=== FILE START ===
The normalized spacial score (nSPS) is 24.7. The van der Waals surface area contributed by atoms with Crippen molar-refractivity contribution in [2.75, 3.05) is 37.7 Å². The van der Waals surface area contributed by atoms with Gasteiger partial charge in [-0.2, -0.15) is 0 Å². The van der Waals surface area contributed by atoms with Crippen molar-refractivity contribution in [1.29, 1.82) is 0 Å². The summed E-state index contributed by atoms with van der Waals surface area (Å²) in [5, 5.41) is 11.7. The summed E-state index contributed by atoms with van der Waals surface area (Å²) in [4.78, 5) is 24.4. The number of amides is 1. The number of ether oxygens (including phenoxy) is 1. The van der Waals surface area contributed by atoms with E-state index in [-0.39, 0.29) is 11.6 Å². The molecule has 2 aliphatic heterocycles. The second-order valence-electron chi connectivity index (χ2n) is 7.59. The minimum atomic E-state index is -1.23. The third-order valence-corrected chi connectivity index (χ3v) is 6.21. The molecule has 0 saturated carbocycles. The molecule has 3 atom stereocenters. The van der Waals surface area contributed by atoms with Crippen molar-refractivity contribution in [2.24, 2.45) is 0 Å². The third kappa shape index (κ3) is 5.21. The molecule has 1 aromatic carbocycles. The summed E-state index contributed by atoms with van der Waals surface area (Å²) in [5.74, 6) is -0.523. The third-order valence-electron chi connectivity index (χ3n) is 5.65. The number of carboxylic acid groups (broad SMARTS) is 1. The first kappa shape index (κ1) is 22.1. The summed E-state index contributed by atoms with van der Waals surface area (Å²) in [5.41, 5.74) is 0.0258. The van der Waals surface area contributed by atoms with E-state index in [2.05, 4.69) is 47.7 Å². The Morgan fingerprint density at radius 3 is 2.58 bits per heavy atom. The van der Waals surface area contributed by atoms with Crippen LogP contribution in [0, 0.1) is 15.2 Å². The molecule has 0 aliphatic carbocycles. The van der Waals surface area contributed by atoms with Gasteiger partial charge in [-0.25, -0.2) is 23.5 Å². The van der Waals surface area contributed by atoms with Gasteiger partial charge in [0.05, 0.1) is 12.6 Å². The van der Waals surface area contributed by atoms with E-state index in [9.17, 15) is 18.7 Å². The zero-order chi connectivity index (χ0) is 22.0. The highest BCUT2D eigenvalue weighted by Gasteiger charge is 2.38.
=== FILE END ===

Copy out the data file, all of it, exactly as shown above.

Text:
The normalized spacial score (nSPS) is 24.7. The van der Waals surface area contributed by atoms with Crippen molar-refractivity contribution in [2.75, 3.05) is 37.7 Å². The van der Waals surface area contributed by atoms with Gasteiger partial charge in [-0.2, -0.15) is 0 Å². The van der Waals surface area contributed by atoms with Crippen molar-refractivity contribution in [1.29, 1.82) is 0 Å². The summed E-state index contributed by atoms with van der Waals surface area (Å²) in [5, 5.41) is 11.7. The summed E-state index contributed by atoms with van der Waals surface area (Å²) in [4.78, 5) is 24.4. The number of amides is 1. The number of ether oxygens (including phenoxy) is 1. The van der Waals surface area contributed by atoms with E-state index in [-0.39, 0.29) is 11.6 Å². The molecule has 2 aliphatic heterocycles. The second-order valence-electron chi connectivity index (χ2n) is 7.59. The minimum atomic E-state index is -1.23. The third-order valence-corrected chi connectivity index (χ3v) is 6.21. The molecule has 0 saturated carbocycles. The molecule has 3 atom stereocenters. The van der Waals surface area contributed by atoms with Crippen molar-refractivity contribution in [2.24, 2.45) is 0 Å². The third kappa shape index (κ3) is 5.21. The molecule has 1 aromatic carbocycles. The summed E-state index contributed by atoms with van der Waals surface area (Å²) in [5.74, 6) is -0.523. The third-order valence-electron chi connectivity index (χ3n) is 5.65. The number of carboxylic acid groups (broad SMARTS) is 1. The first kappa shape index (κ1) is 22.1. The summed E-state index contributed by atoms with van der Waals surface area (Å²) in [5.41, 5.74) is 0.0258. The van der Waals surface area contributed by atoms with E-state index in [2.05, 4.69) is 47.7 Å². The Morgan fingerprint density at radius 3 is 2.58 bits per heavy atom. The van der Waals surface area contributed by atoms with Crippen LogP contribution in [0, 0.1) is 15.2 Å². The molecule has 0 aliphatic carbocycles. The van der Waals surface area contributed by atoms with Gasteiger partial charge in [-0.25, -0.2) is 23.5 Å². The van der Waals surface area contributed by atoms with Gasteiger partial charge in [0.05, 0.1) is 12.6 Å². The van der Waals surface area contributed by atoms with E-state index in [9.17, 15) is 18.7 Å². The zero-order chi connectivity index (χ0) is 22.0. The highest BCUT2D eigenvalue weighted by Gasteiger charge is 2.38.